Essential Estate Planning Documents in Pennsylvania

An estate plan is beneficial to both you and your loved ones because it allows you to declare your choices for the distribution of your estate. In Pennsylvania, there are a few essential estate planning documents that you should consider.  Speaking with an estate planning attorney in your area can help you identify your goals and objectives.  The attorney can prepare the estate planning documents that are necessary to accomplish your objectives.


A Last Will and Testament generally sets forth your intentions for distribution of your estate after your passing.  Your Will should include, at a minimum, certain provisions including the following:

  • Provisions for distributing specific property to certain individuals
  • Provisions for distributing your residuary estate to certain individuals
  • Trusts provisions for minor children
  • Appointment of a Personal Representative (aka executor or executrix)
  • Appointment of a Guardian for minor children
  • Appointment of a Trustee for the minor’s trusts
  • Tax provisions
  • Naming of successor Beneficiaries,
  • Naming of Personal Representatives, Guardians and Trustees
  • Provisions for access to online or digital accounts

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The Durable Power of Attorney (POA) allows a principle (you) to designate an agent to make legal decisions for you and carry out those decisions on your behalf.  Pennsylvania law provides for a “durable” power which means that the powers given to your agent will still be effective even if you subsequently become incapacitated.  Therefore, the principal can create a POA that gives an agent the power to act now or the principal can give a “springing” power which means the power is effectively only when the principal becomes incapacitated or disabled.  If the principal creates a springing power, the agent will usually need a certification from one or more physicians in order for the POA to be legally enforceable.   Typically, the POA will give the agent powers related to banking, real estate, tax matters, litigation, and other financial/business matters.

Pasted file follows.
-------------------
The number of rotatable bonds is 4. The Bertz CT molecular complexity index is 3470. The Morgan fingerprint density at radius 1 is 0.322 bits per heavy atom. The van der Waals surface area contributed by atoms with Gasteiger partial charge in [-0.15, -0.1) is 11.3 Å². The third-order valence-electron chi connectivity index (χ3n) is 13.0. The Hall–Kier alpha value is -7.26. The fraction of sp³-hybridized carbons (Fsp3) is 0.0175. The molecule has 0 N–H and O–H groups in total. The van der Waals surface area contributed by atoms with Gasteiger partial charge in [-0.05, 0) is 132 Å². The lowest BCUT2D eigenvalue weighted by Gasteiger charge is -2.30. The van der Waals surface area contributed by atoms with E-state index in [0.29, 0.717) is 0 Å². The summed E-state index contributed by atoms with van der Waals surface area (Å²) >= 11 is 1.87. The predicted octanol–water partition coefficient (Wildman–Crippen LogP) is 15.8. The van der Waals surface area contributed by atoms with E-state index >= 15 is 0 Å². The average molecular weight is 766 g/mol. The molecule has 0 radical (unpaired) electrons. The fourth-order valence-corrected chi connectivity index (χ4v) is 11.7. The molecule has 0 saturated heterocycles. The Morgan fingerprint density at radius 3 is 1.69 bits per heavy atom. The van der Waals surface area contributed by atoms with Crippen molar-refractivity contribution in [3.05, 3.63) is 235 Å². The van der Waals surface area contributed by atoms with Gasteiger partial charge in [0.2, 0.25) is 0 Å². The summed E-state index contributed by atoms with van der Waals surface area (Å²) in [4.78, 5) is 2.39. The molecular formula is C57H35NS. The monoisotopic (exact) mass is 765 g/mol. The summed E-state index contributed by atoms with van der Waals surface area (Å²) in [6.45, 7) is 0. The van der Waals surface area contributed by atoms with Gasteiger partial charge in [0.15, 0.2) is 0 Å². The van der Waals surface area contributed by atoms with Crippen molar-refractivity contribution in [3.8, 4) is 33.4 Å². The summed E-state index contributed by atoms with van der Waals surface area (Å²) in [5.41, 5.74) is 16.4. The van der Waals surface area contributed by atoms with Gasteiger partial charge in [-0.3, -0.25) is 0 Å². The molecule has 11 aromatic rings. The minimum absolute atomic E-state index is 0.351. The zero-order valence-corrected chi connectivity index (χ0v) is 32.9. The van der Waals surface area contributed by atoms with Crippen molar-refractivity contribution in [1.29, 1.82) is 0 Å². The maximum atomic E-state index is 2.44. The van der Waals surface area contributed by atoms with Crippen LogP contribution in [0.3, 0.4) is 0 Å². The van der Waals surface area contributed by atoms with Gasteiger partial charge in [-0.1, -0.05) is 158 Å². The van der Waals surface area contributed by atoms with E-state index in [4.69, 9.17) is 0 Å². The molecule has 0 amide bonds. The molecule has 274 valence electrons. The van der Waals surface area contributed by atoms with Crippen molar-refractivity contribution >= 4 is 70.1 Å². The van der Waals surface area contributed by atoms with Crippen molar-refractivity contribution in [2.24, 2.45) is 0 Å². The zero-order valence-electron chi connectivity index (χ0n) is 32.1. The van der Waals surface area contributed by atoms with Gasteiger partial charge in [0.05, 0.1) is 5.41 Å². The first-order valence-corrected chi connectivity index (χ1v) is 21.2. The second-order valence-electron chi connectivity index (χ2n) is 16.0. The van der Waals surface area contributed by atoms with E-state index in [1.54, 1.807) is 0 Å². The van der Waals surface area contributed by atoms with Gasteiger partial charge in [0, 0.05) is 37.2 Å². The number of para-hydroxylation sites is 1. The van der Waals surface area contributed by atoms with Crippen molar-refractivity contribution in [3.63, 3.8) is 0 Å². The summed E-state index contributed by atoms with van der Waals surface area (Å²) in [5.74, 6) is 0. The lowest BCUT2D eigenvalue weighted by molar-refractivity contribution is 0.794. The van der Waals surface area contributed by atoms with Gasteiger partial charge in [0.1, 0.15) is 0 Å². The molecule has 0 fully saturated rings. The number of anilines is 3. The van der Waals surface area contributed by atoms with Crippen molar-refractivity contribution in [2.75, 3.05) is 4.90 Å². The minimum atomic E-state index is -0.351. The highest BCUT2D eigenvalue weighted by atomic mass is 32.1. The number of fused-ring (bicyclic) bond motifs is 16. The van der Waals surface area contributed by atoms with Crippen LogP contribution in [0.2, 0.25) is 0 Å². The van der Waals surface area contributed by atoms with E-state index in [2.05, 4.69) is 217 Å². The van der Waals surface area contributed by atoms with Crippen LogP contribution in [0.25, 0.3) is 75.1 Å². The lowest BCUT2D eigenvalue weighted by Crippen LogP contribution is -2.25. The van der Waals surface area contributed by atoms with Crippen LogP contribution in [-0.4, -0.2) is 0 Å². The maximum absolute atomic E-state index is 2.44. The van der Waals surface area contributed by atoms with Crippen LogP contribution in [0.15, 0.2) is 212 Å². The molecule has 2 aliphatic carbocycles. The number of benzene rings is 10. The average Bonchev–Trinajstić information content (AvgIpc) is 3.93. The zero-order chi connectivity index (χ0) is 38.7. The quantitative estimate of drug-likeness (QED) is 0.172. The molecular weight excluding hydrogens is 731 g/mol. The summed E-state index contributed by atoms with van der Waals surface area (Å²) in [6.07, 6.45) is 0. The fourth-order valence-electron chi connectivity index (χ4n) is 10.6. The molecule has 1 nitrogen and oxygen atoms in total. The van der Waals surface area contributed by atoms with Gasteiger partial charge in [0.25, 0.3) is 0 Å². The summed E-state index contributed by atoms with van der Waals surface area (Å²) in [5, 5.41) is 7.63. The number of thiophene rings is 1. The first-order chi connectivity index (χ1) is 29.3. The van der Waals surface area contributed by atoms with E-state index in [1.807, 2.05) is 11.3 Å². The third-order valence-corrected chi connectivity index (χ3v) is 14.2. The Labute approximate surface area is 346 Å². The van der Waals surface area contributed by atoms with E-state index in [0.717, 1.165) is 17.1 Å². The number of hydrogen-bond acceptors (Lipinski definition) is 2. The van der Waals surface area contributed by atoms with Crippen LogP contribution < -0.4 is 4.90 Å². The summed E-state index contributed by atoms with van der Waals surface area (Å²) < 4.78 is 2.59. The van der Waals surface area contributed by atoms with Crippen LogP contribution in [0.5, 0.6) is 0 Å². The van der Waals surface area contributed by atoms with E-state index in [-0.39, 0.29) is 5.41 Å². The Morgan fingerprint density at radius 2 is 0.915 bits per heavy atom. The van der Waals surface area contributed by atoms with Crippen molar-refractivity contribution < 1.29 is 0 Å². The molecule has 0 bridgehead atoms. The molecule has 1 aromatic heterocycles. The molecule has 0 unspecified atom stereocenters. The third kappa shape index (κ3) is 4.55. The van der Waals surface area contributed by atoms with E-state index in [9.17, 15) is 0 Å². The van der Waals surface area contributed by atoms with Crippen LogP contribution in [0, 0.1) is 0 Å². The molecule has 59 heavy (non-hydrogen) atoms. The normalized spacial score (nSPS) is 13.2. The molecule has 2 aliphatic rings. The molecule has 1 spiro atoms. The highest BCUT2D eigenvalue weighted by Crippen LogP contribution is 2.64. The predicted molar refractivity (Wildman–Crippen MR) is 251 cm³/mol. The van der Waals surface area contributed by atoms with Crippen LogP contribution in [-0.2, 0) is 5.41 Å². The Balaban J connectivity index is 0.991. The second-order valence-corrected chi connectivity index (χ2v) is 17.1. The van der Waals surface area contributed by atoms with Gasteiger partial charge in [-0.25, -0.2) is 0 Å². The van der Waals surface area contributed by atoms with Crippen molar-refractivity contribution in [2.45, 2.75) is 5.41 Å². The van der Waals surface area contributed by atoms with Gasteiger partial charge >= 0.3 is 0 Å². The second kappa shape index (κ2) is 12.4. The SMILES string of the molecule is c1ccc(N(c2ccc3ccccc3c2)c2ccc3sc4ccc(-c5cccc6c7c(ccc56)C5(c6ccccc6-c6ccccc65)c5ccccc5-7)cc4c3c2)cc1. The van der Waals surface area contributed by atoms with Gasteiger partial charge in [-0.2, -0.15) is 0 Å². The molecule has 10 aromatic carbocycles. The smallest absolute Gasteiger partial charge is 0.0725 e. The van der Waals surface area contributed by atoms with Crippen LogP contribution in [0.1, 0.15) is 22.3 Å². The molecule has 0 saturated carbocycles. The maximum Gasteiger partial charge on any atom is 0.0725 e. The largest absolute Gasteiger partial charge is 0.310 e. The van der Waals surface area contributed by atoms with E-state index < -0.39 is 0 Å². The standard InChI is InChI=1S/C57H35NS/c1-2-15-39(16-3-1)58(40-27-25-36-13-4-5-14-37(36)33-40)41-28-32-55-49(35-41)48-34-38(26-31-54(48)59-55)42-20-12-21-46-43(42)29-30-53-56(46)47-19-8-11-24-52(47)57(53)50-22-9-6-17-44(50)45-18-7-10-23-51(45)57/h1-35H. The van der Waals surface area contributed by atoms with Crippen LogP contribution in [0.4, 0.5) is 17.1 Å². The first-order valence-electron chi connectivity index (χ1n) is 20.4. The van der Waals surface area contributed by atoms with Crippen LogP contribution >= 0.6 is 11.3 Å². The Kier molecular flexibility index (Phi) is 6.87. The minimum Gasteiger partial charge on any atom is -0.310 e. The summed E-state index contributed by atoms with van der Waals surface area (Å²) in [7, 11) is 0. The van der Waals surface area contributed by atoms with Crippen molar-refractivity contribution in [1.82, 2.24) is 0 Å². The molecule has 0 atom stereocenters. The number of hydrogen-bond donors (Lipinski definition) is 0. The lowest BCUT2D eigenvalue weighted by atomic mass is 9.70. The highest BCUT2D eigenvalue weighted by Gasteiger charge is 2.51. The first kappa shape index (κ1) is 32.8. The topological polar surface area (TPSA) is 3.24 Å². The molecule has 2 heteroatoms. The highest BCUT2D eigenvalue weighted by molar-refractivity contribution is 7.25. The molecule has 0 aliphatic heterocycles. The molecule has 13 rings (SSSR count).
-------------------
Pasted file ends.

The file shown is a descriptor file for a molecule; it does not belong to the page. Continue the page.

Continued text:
An Advance Health Care Directive also known as a Living Will is a legal document that allows you to state whether you want to be given life sustaining treatment in the event of two very specific scenarios.  The first scenario is if you are suffering from an “end stage medical condition”.  This means that you have a terminal illness, death is imminent, and the only thing keeping you alive is artificial treatment such as mechanical ventilation (ventilator), dialysis, cardiopulmonary resuscitation, hydration, etc.  The second scenario is when you are suffering from a state of “permanent unconsciousness”.  Only these two scenarios trigger the provisions of your Living Will.  You can decide now whether you will want to remain on the life support or be removed from the life support.  The Living Will should not be confused with a Do Not Resuscitate (DNR) instruction.


A Medical Power of Attorney allows you as the principal to designate an “attorney in fact” to medical decisions for you if you cannot make the decisions yourself.   Even though you might not be suffering from an end stage medical condition or you may not be in a state of permanent unconsciousness, you may have a condition that can be defined as temporary unconsciousness, incapacity or disability.  The person you designate as your attorney in fact is usually a close family member or trusted friend who will make decisions for your medical care and treatment such as surgical decisions, treatments, medications, and the like. 


Sometimes, in addition to the Will, POA Living Will, and Medical Power of Attorney, a person’s objectives require the use of trusts.  Common trusts include the revocable living trust or the irrevocable life insurance trust.  The use of these trusts is often not necessary; however, an estate planning attorney can make a recommendation for the use of trusts when the situation requires it.


If you wish to create an estate plan or would like to know more about the essential estate planning documents in Pennsylvania, contact the Martin Law Firm today to discuss your legal options.  Our standard process is to discuss your objectives with you and then suggest solutions for you.  We prepare the necessary documents, review them with you to make sure they are in line with your goals, and then we assist you with signatures and notary.  We offer telephone or virtual consultations too.  Call us today at 215-646-3980.

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